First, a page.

Require that all school leaders, teachers, and other school personnel be well versed in issues of bilingualism and understand the importance of the home language and culture for the child.

Policy makers could make understandings of bilingualism and emergent bilinguals a requirement for certifi cation and employment. Beyond specialized teachers of English as a second language and bilingual teachers, all teachers should be required by policy makers to demonstrate an ability to work with bilingual children and their families.

Professional development and teacher training

Promote strong pre-service/in-service education and professional development that prepares teachers to work with emergent bilinguals.

Given the growing numbers of emergent bilingual children in American schools, policy makers could require that all teacher education programs include coursework on bilingualism and the education of emergent bilinguals. Policy makers could also require that all teachers receive professional development that specifically targets emergent bilinguals and bilingual students as part of their professional commitment.

Provide incentives for the preparation and hiring of additional bilingual staff—from school leaders and teachers to paraprofessionals, school psychologists, school counselors, therapists, and the like.

Because bilingual school staff is more diffi cult to recruit, prepare, and retain, policy makers should provide fi nancial incentives to those institutions of higher education that prepare bilingual staff and to schools that hire them. Financial incentives should be targeted to members of language minority groups that are particularly needed in the teaching profession. Incentives for community members to become paraprofessionals would be especially important, as are programs in which these paraprofessionals could then extend their preparation and eventually become teachers.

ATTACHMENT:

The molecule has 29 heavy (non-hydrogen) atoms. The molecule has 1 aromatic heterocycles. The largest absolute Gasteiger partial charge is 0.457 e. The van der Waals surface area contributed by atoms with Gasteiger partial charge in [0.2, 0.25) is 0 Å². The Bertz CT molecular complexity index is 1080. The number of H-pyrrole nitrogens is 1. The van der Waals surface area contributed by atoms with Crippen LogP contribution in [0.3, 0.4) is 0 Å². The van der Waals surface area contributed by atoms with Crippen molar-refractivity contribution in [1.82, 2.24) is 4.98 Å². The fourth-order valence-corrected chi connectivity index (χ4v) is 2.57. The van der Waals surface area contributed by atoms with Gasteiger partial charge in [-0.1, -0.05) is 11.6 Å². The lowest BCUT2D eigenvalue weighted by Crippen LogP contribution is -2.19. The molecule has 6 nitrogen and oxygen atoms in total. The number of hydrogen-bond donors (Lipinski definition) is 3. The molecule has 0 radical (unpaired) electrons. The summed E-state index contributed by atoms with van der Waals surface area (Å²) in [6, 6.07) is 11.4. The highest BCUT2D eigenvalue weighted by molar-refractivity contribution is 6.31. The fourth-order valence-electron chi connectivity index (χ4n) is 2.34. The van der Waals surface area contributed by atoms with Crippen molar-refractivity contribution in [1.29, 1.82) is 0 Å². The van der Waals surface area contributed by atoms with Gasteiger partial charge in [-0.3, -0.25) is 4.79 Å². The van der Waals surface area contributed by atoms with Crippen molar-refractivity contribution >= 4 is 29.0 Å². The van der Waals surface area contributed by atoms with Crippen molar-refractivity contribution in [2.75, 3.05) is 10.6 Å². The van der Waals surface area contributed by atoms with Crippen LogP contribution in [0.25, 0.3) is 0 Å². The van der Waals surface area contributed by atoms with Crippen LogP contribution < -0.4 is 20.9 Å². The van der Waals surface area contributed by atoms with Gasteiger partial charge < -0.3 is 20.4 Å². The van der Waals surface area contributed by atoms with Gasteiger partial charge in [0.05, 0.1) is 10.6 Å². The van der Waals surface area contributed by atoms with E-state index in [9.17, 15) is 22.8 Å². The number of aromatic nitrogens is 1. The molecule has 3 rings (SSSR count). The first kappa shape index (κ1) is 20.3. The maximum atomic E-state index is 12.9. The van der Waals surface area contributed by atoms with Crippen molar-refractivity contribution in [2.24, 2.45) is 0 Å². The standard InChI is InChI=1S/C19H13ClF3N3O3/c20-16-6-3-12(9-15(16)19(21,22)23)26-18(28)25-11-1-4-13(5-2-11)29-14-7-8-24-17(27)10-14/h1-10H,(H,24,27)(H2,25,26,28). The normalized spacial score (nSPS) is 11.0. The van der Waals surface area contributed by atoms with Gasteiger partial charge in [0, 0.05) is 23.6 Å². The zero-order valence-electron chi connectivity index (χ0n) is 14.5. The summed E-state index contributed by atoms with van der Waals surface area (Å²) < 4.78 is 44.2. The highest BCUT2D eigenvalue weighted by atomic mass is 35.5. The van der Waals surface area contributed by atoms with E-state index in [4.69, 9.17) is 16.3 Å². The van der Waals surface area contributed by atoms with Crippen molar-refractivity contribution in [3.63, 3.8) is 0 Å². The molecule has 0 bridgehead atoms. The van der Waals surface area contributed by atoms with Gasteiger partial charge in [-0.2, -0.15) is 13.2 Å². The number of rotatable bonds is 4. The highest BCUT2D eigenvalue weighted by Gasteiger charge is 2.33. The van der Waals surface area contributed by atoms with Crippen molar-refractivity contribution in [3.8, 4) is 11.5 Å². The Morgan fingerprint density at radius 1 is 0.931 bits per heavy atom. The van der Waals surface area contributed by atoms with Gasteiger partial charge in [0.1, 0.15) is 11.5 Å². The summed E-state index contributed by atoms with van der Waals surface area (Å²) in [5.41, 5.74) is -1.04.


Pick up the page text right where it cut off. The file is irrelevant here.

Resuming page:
Provide incentives for bilinguals to enter the specialized profession of teaching English to speakers of other languages (TESOL) or to enter the bilingual teaching profession.

Bilingual individuals who can become teachers of English as a second language and bilingual teachers need to be offered incentives to join the profession. Different states and regions may offer incentives to different language groups whose language expertise are sorely needed by school systems.

Require all teachers to develop some experience as emergent bilinguals themselves.

Academic study of an additional language is a worthy aim. However, a richer experience could be considered. Teacher education programs could arrange for prospective teachers to experience a period of time abroad or in a U.S. ethnolinguistic community other than the teacher's own.